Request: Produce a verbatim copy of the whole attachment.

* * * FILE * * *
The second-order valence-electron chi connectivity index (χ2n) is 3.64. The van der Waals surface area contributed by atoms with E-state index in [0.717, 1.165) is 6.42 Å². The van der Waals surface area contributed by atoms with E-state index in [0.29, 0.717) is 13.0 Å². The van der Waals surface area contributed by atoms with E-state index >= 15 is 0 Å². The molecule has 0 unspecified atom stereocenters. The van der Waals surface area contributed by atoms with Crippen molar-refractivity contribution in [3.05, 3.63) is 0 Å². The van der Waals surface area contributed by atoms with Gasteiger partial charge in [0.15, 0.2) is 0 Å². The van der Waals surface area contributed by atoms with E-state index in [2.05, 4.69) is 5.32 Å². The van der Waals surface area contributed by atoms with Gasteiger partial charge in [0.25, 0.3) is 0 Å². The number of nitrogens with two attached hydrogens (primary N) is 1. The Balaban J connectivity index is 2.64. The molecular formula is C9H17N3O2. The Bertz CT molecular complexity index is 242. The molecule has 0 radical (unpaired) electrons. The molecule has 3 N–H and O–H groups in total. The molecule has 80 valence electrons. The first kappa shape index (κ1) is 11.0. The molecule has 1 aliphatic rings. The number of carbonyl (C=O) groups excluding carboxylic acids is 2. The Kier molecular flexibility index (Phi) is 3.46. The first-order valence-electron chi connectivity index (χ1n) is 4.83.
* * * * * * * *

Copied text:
The second-order valence-electron chi connectivity index (χ2n) is 3.64. The van der Waals surface area contributed by atoms with E-state index in [0.717, 1.165) is 6.42 Å². The van der Waals surface area contributed by atoms with E-state index in [0.29, 0.717) is 13.0 Å². The van der Waals surface area contributed by atoms with E-state index >= 15 is 0 Å². The molecule has 0 unspecified atom stereocenters. The van der Waals surface area contributed by atoms with Crippen molar-refractivity contribution in [3.05, 3.63) is 0 Å². The van der Waals surface area contributed by atoms with Gasteiger partial charge in [0.15, 0.2) is 0 Å². The van der Waals surface area contributed by atoms with E-state index in [2.05, 4.69) is 5.32 Å². The van der Waals surface area contributed by atoms with Gasteiger partial charge in [0.25, 0.3) is 0 Å². The number of nitrogens with two attached hydrogens (primary N) is 1. The Balaban J connectivity index is 2.64. The molecular formula is C9H17N3O2. The Bertz CT molecular complexity index is 242. The molecule has 0 radical (unpaired) electrons. The molecule has 3 N–H and O–H groups in total. The molecule has 80 valence electrons. The first kappa shape index (κ1) is 11.0. The molecule has 1 aliphatic rings. The number of carbonyl (C=O) groups excluding carboxylic acids is 2. The Kier molecular flexibility index (Phi) is 3.46. The first-order valence-electron chi connectivity index (χ1n) is 4.83.